San Anselmo is an incorporated town in Marin County, California, in the western United States. San Anselmo is located 1.5 miles (2.4 km) west of San Rafael, at an elevation of 46 feet (14 m). It is located about 20 miles (32 km) north of San Francisco. Neighboring towns include San Rafael to the east, Fairfax to the west, and Ross to the south. Mount Tamalpais dominates the view to the south. The population was 12,336 at the 2010 census.
The land in and around San Anselmo was mostly pastoral until 1874, when the North Pacific Coast Railroad (NPC) added to its line a spur track from San Anselmo to San Rafael. In 1875, the railroad completed a line from Sausalito to Tomales and north to Cazadero via San Anselmo. For a few years, the town was referred to on railroad maps as “Junction”, but in 1883 the name San Anselmo came back into use. The San Anselmo post office opened in 1892. Two postal substations were operated: Lansdale, from 1924 to 1962, and Yolanda, from 1924 to 1954.
From 1902 until the early 1940s, San Anselmo was part of Marin’s Northwestern Pacific (in 1907, investors formed the NWP) Electric Train system. The Miracle Mile’s and Center Boulevard’s current “raised roadbed” were the railroad’s right of way. Becoming unprofitable as a result of competition from the automobile and the opening of the Golden Gate Bridge, the railway was officially closed on March 1, 1941. The last of the major San Anselmo railroad station buildings was razed in 1963, according to the town’s timeline.
The 1913 electric train schedule shows a commute time from San Anselmo to the Sausalito Ferry to the Ferry Building in San Francisco of a mere 58 minutes, including the 32 minute ferry transit.
San Anselmo incorporated on April 9, 1907. Its name came from the Punta de Quintin land grant, which marked the valley as the Canada del Anselmo, or Valley of Anselm, Anselm being the name of a Native American who was buried in the area. San Anselmo was a silent film capital in the early 1900s. On March 12, 1974, San Anselmo officially became a town.
The town features in the song Snow in San Anselmo by Irish born singer/songwriter Van Morrison, about an unusual bout of winter weather that occurred when he was living in Fairfax, near San Anselmo, in the 1970s.
San Anselmo’s most prominent resident, movie director George Lucas, used some of the proceeds from his film “American Graffiti” to buy an old Victorian house in San Anselmo; his then-wife Marcia Lucas named it “Parkhouse.” Lucas worked on his “Star Wars” script for two and a half years, writing much of it at the back of his San Anselmo house in a room he shared with a gaudy Wurlitzer jukebox. In 1977, Lucas screened an early version of “Star Wars,” without completed special effects, at his San Anselmo home for a small group of Hollywood friends, including the producer Alan Ladd, Jr., directors Steven Spielberg, Brian DePalma, and Martin Scorsese, and screenwriters Jay Cocks, Willard Huyck, and Gloria Katz.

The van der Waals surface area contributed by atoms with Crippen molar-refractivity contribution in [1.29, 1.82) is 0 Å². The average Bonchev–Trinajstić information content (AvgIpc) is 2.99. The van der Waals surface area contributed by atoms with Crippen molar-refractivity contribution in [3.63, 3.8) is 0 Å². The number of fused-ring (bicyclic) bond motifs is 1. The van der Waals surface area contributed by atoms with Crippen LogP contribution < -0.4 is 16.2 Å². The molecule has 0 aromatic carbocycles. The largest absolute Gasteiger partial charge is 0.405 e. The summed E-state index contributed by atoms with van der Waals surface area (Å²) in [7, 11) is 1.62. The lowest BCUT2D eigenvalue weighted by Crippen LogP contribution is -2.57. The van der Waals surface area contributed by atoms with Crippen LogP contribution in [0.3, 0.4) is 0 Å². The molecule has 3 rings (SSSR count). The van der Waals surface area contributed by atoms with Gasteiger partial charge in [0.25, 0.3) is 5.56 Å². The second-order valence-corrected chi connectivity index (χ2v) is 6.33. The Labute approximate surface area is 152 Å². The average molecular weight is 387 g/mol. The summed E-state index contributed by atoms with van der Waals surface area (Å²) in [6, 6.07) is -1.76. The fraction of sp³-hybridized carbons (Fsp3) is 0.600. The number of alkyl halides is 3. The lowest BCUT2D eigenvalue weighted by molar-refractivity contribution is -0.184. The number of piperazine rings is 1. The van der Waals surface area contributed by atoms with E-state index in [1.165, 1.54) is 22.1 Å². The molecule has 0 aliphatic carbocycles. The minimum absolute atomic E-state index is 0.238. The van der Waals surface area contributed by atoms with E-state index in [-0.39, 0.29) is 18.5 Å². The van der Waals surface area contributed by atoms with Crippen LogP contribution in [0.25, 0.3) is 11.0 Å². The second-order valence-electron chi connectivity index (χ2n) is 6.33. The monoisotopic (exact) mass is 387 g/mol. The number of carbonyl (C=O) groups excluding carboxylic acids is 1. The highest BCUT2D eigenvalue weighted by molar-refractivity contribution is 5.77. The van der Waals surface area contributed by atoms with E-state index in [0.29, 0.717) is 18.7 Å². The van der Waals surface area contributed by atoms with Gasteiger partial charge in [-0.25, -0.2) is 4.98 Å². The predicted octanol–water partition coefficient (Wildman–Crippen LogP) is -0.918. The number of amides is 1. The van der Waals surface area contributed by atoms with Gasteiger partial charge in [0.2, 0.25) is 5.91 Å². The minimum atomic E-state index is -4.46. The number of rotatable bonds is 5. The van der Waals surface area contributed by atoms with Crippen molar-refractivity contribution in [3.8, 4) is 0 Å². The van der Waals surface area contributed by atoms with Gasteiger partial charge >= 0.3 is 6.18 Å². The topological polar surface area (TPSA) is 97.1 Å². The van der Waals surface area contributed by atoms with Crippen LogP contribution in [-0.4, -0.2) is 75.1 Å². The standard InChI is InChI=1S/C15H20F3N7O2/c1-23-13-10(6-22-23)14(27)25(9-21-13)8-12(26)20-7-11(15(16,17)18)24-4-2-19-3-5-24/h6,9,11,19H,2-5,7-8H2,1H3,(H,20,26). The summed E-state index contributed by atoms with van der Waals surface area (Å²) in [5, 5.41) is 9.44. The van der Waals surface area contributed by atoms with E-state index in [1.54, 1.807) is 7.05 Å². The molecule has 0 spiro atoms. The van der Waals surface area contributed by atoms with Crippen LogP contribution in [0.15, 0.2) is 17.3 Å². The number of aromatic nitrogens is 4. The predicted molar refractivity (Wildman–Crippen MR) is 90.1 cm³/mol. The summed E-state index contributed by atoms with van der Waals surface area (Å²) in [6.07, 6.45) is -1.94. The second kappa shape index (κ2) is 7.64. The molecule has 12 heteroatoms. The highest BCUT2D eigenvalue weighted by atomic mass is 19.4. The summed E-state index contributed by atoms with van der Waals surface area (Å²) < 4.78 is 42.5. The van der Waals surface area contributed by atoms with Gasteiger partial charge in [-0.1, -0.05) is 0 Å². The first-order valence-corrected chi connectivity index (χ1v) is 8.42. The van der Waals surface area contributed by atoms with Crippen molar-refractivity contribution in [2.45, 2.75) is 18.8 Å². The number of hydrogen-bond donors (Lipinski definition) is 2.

Most of the downtown antique and boutique stores and restaurants, for which San Anselmo is well known, are along the banks of San Anselmo Creek.
The average high temperature is 85 °F (29 °C), in July, and the average low temperature is 41 °F (5 °C), in January and December. The record high was 111 °F (44 °C) in July, 1972, and record low was 18 °F (−8 °C) in December, 1990. Average rainfall is 47.47 inches (1,206 mm), with the rainiest month being January.
All but a sliver of San Anselmo lies within the 28-square-mile (73 km2) Ross Valley Watershed that flows into San Francisco Bay. The principal waterway of the town’s portion of the watershed is San Anselmo Creek, a branch of Corte Madera Creek. Two of San Anselmo Creek’s tributaries, Sleepy Hollow Creek and Sorich Creek, also flow through the town, as do East Fork Creek and West Fork Creek, Sorich Creek’s two tributaries.
There are three main roads running through San Anselmo. Their junction is known locally as the Hub, which lies near the central business district. Sir Francis Drake Boulevard runs north from Ross, turns north-west at the Hub, and then proceeds west to Fairfax. Red Hill Avenue (also called “The Miracle Mile”) runs west from San Rafael, after 4th Street and 3rd Street merge, and into the Hub where it becomes Center Boulevard. Center Boulevard runs north-west from the Hub to Fairfax and Sir Francis Drake parallels Center Boulevard to Fairfax, offset to the north.
The town’s natural skyline is dominated by the hills of Ross Valley. To the north are Red Hill and Grove Hill. To the south-west is Bald Hill. To the east is Moore Hill. In the distance to the south is Mount Tamalpais.
A large part of southern and western San Anselmo is built on a natural flood plain. About every 15–23 years, heavy rains cause the San Anselmo creek to flood the center of town by up to 4 feet – 1925, 1940 (11.38″ rainfall in 3 days), 1963, January 1982, as well as December 30/31, 2005. The worst flood, on Jan 2, 1982 (the highest creek water level, according to interviews with longtime creek side residents) was preceded by a rainfall amount that exceeded 8″ in 12 hours.
San Anselmo’s historic raised railroad bed (now Center Boulevard), acts as a dike, providing some flood protection to the west side houses, upstream of the business district.
A number of homes on the floodplain (called the “Flatlands” by the Town) as far back as at least 1920, have been built with raised foundations to accommodate the minor periodic floods.